Each North Carolina council operates one or more year-round camping facilities that offer a resident summer camp program and are available for unit activities throughout the year. Councils are subdivided into districts. Each district is served by a professional staff member who works through a volunteer district committee to provide organizational training and program support for individual cub scout packs, scout troops, explorer posts, and varsity scout teams.

During scouting's early years, segregation was the law in the southern states. Most North Carolina councils had a single black district, which served all African American scout units in that council and operated separate camps for them. Because these districts covered a wide area, and because the camps lacked the resources available at the white camps, there never was a proportionate number of African American scouts in the segregated South. Nevertheless, committed volunteers and professionals made possible outstanding scouting programs in a few of North Carolina's black communities. One of the earliest African American troops in the South was organized in Boy Scouts Repairing Toys, Greensboro, NC, c.1930-1939. From the Charles A. Farrell Photo Collection, PhC.9, North Carolina State Archives, Raleigh, NC, call #:  PhC9_1_104. Elizabeth City in 1911.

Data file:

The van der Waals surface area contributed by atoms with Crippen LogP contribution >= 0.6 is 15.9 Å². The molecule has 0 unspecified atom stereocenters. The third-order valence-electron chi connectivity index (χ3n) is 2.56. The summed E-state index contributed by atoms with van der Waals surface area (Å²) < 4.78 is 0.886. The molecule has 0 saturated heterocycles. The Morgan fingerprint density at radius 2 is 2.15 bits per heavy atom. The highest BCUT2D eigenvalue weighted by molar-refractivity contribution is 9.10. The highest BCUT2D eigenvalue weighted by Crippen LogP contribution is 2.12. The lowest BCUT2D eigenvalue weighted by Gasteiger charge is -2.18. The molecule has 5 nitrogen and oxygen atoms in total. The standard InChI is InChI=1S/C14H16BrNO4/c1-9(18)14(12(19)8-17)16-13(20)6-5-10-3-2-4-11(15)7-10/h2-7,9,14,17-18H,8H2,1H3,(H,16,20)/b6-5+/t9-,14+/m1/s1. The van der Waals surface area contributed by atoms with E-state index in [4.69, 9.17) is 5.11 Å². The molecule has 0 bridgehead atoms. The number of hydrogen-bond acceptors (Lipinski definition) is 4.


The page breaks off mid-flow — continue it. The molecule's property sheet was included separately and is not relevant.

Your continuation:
Cub scouting became an official part of the BSA in 1930, although programs for younger boys modeled on BadenPowell's Wolf Cub's Handbook had operated for a decade without official sanction of the national office. The first Sea Scouting program for older boys began in 1911. Since then, the BSA has developed a number of programs for older youth, including Rover Scouts, Explorer Scouts, Air Explorers, Exploring, and Varsity Scouts. In 1969 girls became participants in explorer activities, and two years later they were registered as Explorers.

In the early 2000s, the BSA had hundreds of troops and 31 camps in North Carolina, involving thousands of scouts at various levels. Camps in the state that are the property of the BSA include Bonner Scout Reservation in Washington, Camp Daniel Boone in Canton, Mecklenburg Scout Reservation in Nebo, and Occoneechee Scout Reservation in Carthage. BSA members also use facilities at North Carolina's various state parks and wilderness areas.